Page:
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I've been reading up on unit testing, TDD, and the SOLID principles and I need some clarification. My understanding is that if one adheres to the open/closed principle, unit testing could become largely unnecessary due to the fact that the code is closed to modification - thus there is no need to retest if the code is properly isolated and decoupled. The longterm benefit of the added upfront cost of unit testing is lost if once the code passes related unit tests it will not change. The code will always pass because it will never change, right? Inherited classes will need to be tested, but once they pass related tests, they too will be closed to modification and will not need to be retested. The Wikipedia article on OCP reinforces this line of thought in the first paragraph, (I realize that doesn't make it law).
The best explanation I've found for OCP and TDD living in harmony is here, though it seems that Arnon is saying that OCP compliments TDD in that the developer is discouraged from modifying source code because existing test methods can become complex when modified to test new functionality.
Is that all there is to it? Mind you that I'm not looking for an argument, I'm new to this and I'm looking for clarification from those with more experience with the subject than I.

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2 Answers 2

up vote 7 down vote accepted

Even if you were to accept that once software works and doesn't change, you don't need to test it (which I don't), you still need to show that a component works in the first place. I would argue one of the best ways to do that is a unit test(s).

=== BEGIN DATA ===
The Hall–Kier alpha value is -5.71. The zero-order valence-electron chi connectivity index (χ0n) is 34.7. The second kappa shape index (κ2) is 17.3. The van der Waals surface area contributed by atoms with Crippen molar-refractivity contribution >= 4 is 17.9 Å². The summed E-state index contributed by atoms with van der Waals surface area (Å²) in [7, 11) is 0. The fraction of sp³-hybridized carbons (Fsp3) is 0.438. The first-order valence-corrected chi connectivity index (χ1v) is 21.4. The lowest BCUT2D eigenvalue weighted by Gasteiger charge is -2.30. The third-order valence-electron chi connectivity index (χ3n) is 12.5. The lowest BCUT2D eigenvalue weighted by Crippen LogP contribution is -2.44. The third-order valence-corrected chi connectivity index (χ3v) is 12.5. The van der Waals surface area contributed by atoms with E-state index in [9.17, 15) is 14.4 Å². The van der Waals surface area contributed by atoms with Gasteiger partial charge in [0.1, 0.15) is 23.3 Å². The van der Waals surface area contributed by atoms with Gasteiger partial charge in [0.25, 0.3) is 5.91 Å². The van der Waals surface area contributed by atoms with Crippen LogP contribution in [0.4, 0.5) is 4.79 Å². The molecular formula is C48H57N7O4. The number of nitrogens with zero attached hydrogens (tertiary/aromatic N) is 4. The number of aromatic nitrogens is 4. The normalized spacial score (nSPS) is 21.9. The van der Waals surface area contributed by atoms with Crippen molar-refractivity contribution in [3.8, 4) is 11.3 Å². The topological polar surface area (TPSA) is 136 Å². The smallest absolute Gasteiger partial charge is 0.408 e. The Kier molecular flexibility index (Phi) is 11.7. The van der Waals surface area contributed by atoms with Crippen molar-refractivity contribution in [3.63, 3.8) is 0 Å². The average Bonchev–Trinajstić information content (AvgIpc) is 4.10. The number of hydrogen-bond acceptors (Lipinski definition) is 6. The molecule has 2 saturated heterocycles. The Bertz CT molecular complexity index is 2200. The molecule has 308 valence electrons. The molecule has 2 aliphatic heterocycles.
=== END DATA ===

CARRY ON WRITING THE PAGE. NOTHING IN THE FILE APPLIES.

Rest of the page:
Also, practically speaking, once you have the test, it costs very little to run it. So even if components don't change, you aren't losing much by continually running the tests. Furthermore, sometimes design changes and you need to go back and redo some components -- having unit tests definitely helps in this case...

Remember, one result of having a test suite is that it promotes maintainability by showing when something changes. So even if your team is following the O in SOLID, that doesn't mean that things won't get changed accidentally. So the tests help there by showing if something is changed inadvertently, and they show you exactly what was affected by the change.

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Always remember that SOLID is a best-practice, not a law of physics on which the harmonious balance of the universe depends; the SOLID rules can be easily broken. Even if religiously followed, a SOLID design simply cannot be closed to all possible changes; by closing to one type of change you often make another type of change more likely, and/or more difficult. – KeithS Oct 26 '11 at 14:53

unit testing could become largely unnecessary due to the fact that the code is closed to modification

Well, not at all. How do you know the oriiginal, closed, implementation is correct?

The longterm benefit of the added upfront cost of unit testing is lost

An important finding of software engineering economics is that is much more costly to detect and fix a defect later in the life of a product. IIRC, by about an order of magnitude for each stage in a classic "waterfall" development process. As unit tests (whether TDD or test-first) detect defects early they can quickly recoup their costs.

it will not change

If it has a defect in it it will have to be changed. Of course, if you can quarantee that your code is defect free, what you say is true. But if you can guarantee that you do not need any kind of testing. But very few softwrae projects can make such a claim.

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Why the down vote? – Raedwald Oct 31 '11 at 10:51

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